Thumb down and forward. That’s all it took to release the strap and draw the weapon from its holster. Thumb down and forward. But I couldn’t do it in the roughly 1.7 seconds it took for the attacker to cover twenty-plus feet. I had to abandon the weapon and go right to Krav Maga’s regular stick defense. You can watch the video
Even after 19 years of Krav Maga stress training, it still amazes me how small changes in circumstance can affect performance and reaction time.
Now, to discuss this specific situation, let’s make a few basic assumptions. First, that I am a reasonably good athlete with reasonably good hand-eye coordination. Second, that the borrowed holster I was using was secure but not complicated to operate. (I had, in fact, practiced the simple release movement several times while waiting my turn in the stress drill.) Third, that I have reasonably good reaction time when dealing with Krav Maga stick and knife defenses (you will have to take this on faith; I don’t claim to be perfect, but I’ve done this sort of thing for a long time).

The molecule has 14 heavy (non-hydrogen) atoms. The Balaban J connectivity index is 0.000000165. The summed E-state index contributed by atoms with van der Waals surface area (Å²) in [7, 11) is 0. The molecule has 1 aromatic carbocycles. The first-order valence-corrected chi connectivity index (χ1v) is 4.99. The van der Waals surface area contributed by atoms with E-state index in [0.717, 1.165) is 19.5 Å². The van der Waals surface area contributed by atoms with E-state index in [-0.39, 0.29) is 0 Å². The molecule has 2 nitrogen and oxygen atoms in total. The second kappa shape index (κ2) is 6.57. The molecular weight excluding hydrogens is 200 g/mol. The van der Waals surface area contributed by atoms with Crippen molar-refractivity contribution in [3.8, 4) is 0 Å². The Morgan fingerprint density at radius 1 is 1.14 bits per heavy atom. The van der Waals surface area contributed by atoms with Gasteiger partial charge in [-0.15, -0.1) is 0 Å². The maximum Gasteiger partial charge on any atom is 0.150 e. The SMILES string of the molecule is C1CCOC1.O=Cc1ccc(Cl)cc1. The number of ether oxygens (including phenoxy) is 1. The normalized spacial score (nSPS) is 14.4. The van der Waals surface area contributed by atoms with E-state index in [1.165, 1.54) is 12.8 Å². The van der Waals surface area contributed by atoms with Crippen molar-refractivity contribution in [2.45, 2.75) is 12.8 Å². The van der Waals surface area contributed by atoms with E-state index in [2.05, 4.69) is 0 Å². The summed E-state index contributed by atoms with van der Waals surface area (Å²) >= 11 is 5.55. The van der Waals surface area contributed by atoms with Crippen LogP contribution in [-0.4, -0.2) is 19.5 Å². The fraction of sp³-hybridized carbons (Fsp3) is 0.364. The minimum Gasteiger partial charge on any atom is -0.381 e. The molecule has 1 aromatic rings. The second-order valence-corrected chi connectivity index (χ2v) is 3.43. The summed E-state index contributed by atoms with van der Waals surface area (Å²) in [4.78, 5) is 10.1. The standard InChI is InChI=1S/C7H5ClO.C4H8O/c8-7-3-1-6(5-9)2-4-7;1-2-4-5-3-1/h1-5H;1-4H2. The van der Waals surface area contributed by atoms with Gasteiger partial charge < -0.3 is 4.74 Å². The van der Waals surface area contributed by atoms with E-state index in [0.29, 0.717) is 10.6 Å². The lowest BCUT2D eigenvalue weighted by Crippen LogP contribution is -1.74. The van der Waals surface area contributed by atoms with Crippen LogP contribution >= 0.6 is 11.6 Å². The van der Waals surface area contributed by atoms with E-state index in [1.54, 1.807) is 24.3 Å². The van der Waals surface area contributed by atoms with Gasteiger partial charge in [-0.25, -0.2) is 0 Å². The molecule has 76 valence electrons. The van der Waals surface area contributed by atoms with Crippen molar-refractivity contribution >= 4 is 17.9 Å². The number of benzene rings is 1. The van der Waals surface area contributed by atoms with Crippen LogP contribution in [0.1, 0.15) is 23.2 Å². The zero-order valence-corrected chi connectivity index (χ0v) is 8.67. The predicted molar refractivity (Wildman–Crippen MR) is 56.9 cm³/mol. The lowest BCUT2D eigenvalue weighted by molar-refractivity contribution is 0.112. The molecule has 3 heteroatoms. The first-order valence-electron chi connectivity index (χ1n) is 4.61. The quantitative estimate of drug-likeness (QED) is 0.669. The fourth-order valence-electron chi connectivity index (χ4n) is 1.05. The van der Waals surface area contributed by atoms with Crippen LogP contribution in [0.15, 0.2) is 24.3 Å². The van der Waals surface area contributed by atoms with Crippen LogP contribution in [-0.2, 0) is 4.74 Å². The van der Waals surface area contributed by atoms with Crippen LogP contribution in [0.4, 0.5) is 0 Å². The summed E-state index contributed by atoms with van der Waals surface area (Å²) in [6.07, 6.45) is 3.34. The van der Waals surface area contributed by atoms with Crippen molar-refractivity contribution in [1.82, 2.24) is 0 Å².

The reason I make these assumptions is to identify what I think is the one important factor: the situation was new. It wasn’t complex (the holster was easy to operate). Nor was it particularly stressful for me. It was just new. That “newness” was all that was needed to slow my reaction time enough to change my defense. This is true of all of us. Every new situation tests our abilities. To keep our training true, and to maintain a decent state of awareness, we need to constantly change up our environment and circumstances.
To push yourself, try changing up any of the following factors as often as you can:
Time of day
Size/strength of opponent
Resistance level of opponent
Remember, the environment might not be inherently difficult, but the very newness of it will be a factor. The more we take ourselves out of our comfort zone, the better prepared we will be if we are ever confronted by violence.